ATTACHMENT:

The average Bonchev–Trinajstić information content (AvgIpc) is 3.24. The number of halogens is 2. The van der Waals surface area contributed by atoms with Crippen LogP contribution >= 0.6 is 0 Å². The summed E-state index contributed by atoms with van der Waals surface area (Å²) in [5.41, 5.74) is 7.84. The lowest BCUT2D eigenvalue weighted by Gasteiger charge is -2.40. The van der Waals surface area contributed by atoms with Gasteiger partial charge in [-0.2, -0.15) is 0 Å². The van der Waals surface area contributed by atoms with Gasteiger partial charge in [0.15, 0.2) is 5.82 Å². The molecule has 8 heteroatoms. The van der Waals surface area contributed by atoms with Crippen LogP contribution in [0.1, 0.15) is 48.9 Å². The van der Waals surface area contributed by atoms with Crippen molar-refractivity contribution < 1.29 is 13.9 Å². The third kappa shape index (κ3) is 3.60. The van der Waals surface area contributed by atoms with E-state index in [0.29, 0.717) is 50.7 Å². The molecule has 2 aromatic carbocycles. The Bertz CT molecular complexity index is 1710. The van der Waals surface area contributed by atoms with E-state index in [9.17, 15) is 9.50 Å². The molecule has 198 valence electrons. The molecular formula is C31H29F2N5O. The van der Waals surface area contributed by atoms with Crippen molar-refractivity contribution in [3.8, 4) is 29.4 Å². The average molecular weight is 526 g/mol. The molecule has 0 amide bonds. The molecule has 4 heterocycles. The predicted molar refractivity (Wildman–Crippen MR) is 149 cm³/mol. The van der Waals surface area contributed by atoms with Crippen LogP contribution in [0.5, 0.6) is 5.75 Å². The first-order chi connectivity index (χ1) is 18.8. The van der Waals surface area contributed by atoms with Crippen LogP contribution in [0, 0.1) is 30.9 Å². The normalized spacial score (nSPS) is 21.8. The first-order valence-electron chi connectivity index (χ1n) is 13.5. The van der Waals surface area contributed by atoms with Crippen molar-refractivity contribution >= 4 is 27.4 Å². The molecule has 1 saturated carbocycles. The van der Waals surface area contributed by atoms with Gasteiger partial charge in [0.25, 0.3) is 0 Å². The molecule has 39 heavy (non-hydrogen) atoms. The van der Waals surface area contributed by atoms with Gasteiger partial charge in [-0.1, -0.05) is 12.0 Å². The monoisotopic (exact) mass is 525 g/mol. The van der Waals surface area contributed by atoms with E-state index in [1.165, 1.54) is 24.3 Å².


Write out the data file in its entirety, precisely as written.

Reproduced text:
The average Bonchev–Trinajstić information content (AvgIpc) is 3.24. The number of halogens is 2. The van der Waals surface area contributed by atoms with Crippen LogP contribution >= 0.6 is 0 Å². The summed E-state index contributed by atoms with van der Waals surface area (Å²) in [5.41, 5.74) is 7.84. The lowest BCUT2D eigenvalue weighted by Gasteiger charge is -2.40. The van der Waals surface area contributed by atoms with Gasteiger partial charge in [-0.2, -0.15) is 0 Å². The van der Waals surface area contributed by atoms with Gasteiger partial charge in [0.15, 0.2) is 5.82 Å². The molecule has 8 heteroatoms. The van der Waals surface area contributed by atoms with Crippen LogP contribution in [0.1, 0.15) is 48.9 Å². The van der Waals surface area contributed by atoms with Crippen molar-refractivity contribution < 1.29 is 13.9 Å². The third kappa shape index (κ3) is 3.60. The van der Waals surface area contributed by atoms with E-state index in [0.29, 0.717) is 50.7 Å². The molecule has 2 aromatic carbocycles. The Bertz CT molecular complexity index is 1710. The van der Waals surface area contributed by atoms with E-state index in [9.17, 15) is 9.50 Å². The molecule has 198 valence electrons. The molecular formula is C31H29F2N5O. The van der Waals surface area contributed by atoms with Crippen molar-refractivity contribution in [3.8, 4) is 29.4 Å². The average molecular weight is 526 g/mol. The molecule has 0 amide bonds. The molecule has 4 heterocycles. The predicted molar refractivity (Wildman–Crippen MR) is 149 cm³/mol. The van der Waals surface area contributed by atoms with Crippen LogP contribution in [0.5, 0.6) is 5.75 Å². The first-order chi connectivity index (χ1) is 18.8. The van der Waals surface area contributed by atoms with Crippen LogP contribution in [0, 0.1) is 30.9 Å². The normalized spacial score (nSPS) is 21.8. The first-order valence-electron chi connectivity index (χ1n) is 13.5. The van der Waals surface area contributed by atoms with Crippen molar-refractivity contribution >= 4 is 27.4 Å². The molecule has 1 saturated carbocycles. The van der Waals surface area contributed by atoms with Gasteiger partial charge in [0.25, 0.3) is 0 Å². The molecule has 39 heavy (non-hydrogen) atoms. The van der Waals surface area contributed by atoms with Gasteiger partial charge in [-0.1, -0.05) is 12.0 Å². The monoisotopic (exact) mass is 525 g/mol. The van der Waals surface area contributed by atoms with E-state index in [1.165, 1.54) is 24.3 Å².